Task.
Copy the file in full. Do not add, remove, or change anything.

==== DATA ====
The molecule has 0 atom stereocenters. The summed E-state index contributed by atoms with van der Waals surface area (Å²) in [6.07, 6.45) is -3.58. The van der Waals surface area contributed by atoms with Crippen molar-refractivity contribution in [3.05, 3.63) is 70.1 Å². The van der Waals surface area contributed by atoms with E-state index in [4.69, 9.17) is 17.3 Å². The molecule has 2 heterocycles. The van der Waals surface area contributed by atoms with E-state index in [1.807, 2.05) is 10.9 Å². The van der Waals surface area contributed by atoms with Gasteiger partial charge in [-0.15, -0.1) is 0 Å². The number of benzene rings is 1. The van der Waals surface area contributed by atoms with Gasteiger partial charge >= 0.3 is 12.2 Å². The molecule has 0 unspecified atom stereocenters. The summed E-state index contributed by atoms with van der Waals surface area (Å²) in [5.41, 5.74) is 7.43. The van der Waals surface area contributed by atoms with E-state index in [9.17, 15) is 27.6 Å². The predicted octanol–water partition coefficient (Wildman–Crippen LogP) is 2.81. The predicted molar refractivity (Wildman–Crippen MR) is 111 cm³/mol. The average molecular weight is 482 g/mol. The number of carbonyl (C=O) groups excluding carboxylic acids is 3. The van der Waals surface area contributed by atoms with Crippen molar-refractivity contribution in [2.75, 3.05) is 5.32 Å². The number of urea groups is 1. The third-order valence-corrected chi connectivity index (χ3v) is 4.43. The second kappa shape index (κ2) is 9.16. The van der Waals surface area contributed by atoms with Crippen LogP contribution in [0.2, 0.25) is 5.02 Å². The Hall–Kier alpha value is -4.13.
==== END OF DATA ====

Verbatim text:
The molecule has 0 atom stereocenters. The summed E-state index contributed by atoms with van der Waals surface area (Å²) in [6.07, 6.45) is -3.58. The van der Waals surface area contributed by atoms with Crippen molar-refractivity contribution in [3.05, 3.63) is 70.1 Å². The van der Waals surface area contributed by atoms with E-state index in [4.69, 9.17) is 17.3 Å². The molecule has 2 heterocycles. The van der Waals surface area contributed by atoms with E-state index in [1.807, 2.05) is 10.9 Å². The van der Waals surface area contributed by atoms with Gasteiger partial charge in [-0.15, -0.1) is 0 Å². The number of benzene rings is 1. The van der Waals surface area contributed by atoms with Gasteiger partial charge >= 0.3 is 12.2 Å². The molecule has 0 unspecified atom stereocenters. The summed E-state index contributed by atoms with van der Waals surface area (Å²) in [5.41, 5.74) is 7.43. The van der Waals surface area contributed by atoms with E-state index in [9.17, 15) is 27.6 Å². The predicted octanol–water partition coefficient (Wildman–Crippen LogP) is 2.81. The predicted molar refractivity (Wildman–Crippen MR) is 111 cm³/mol. The average molecular weight is 482 g/mol. The number of carbonyl (C=O) groups excluding carboxylic acids is 3. The van der Waals surface area contributed by atoms with Crippen molar-refractivity contribution in [2.75, 3.05) is 5.32 Å². The number of urea groups is 1. The third-order valence-corrected chi connectivity index (χ3v) is 4.43. The second kappa shape index (κ2) is 9.16. The van der Waals surface area contributed by atoms with Crippen LogP contribution in [0.2, 0.25) is 5.02 Å². The Hall–Kier alpha value is -4.13.